Eat Smart Idaho at University of Idaho Extension
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Child-Friendly Tips

Children feel important and involved when you include them in meal planning.

  • Let them help you make a list of easy, inexpensive, nutritious recipes that you all like. Include these recipes in your menu.
  • Write down the children's activities so you can plan and prepare simple meals on busy nights.
  • Write down school lunch meals if the kids eat lunch at school.
  • Ask the kids to search the pantry, refrigerator and freezer for meal ingredients. Add missing items to the shopping list.

Saving time and money at the store is a valuable life skill.

You can teach beginning shopping skills to young children and advance to more difficult skills as your children age.

  • Allow young children to choose between two foods such as green or purple grapes.
  • Help them select a new fruit or vegetable to try.
  • Have older children look at unit prices.
  • Let them help you read and compare food labels. For example, among cereals that are within your food budget, ask them to find the one with the most fiber.
  • Ask children to help you put food away when you get home.

Children love to learn cooking skills.

Children are more likely to eat foods they have helped prepare. Follow these guidelines to keep your child safe in the kitchen:

  • Supervise children during all cooking activities.
  • Tie back long hair and loose clothing.
  • Use child-safe equipment such as plastic bowls and blunt knives.
  • Use sturdy stools so smaller children can reach the counters.

Tasks children may be able to perform at different ages

3–4 years
  • Get out and put away groceries
  • Get out pans or tools
  • Set table
  • Wash fruits and vegetables
  • Tear salad greens
  • Knead and shape dough
  • Put things in trash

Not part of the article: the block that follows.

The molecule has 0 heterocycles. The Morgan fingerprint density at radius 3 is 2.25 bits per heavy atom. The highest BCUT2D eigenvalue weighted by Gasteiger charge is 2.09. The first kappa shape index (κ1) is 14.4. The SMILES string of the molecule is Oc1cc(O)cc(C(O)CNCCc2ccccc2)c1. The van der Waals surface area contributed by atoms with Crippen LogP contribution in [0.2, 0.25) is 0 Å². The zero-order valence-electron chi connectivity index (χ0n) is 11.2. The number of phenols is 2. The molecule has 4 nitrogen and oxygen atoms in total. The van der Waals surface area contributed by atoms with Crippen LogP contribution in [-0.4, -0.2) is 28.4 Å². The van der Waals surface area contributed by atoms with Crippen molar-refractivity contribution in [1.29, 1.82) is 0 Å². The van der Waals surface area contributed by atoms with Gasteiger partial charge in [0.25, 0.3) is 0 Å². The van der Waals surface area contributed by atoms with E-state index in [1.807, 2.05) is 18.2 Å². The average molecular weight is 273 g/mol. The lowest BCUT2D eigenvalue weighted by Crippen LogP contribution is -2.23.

5–6 years
  • Tasks for 3- to 4-year-olds with less supervision
  • Peel vegetables
  • Measure ingredients
  • Make sandwiches, pancakes or scrambled eggs
  • Set and clear the table
  • Load the dishwasher
7–10 years
  • Tasks for 5- to 6-year-olds with less supervision
  • Cut ingredients
  • Make simple recipes
  • Put ready-to-cook food into the oven and turn it on
  • Mix frozen concentrated fruit juice
  • Help plan meals

Ask older children to cook one night per week. Plan around their other activities.

Children who live in families that frequently eat together have a lot going for them.

These children:

  • Eat more fruits and vegetables and get a wider variety of nutritious foods.
  • Have a lower risk of obesity and eating disorders.
  • Are better able to manage negative emotions.
  • Get better grades, develop larger vocabularies and are more likely to graduate from high school.
  • Are less likely to use marijuana, alcohol and tobacco.

If you already eat with your family most days of the week, continue the habit and enjoy your time together. If not, set a goal to gradually increase the number of times you eat as a family.

Tips for family meals:

  • Plan ahead. See Plan Smart for a step-by-step guide to meal planning.
  • Schedule meals when everyone is available. Family meals can be at breakfast, lunch and/or dinner.
  • Ask children for help with setting the table and cleaning up.
  • Turn off the television, radio, and mobile devices. Focus on the family and the meal.
  • Talk to each other pleasantly. Share good things that have happened and plan future activities. Discuss the day’s successes, current events and upcoming activities. Save discipline and difficult subjects for another time.
  • Continue family time after dinner by taking a walk, playing at the park or having a game night.
  • Model healthy choices. Offer foods from at least three food groups and let everyone see you enjoying healthy meals. Try a new fruit, vegetable or recipe to introduce your family to a variety of healthy foods.
  • Encourage and model good manners. Passing food politely, using napkins and not speaking while chewing make meal time more pleasant. Say nice things to each other.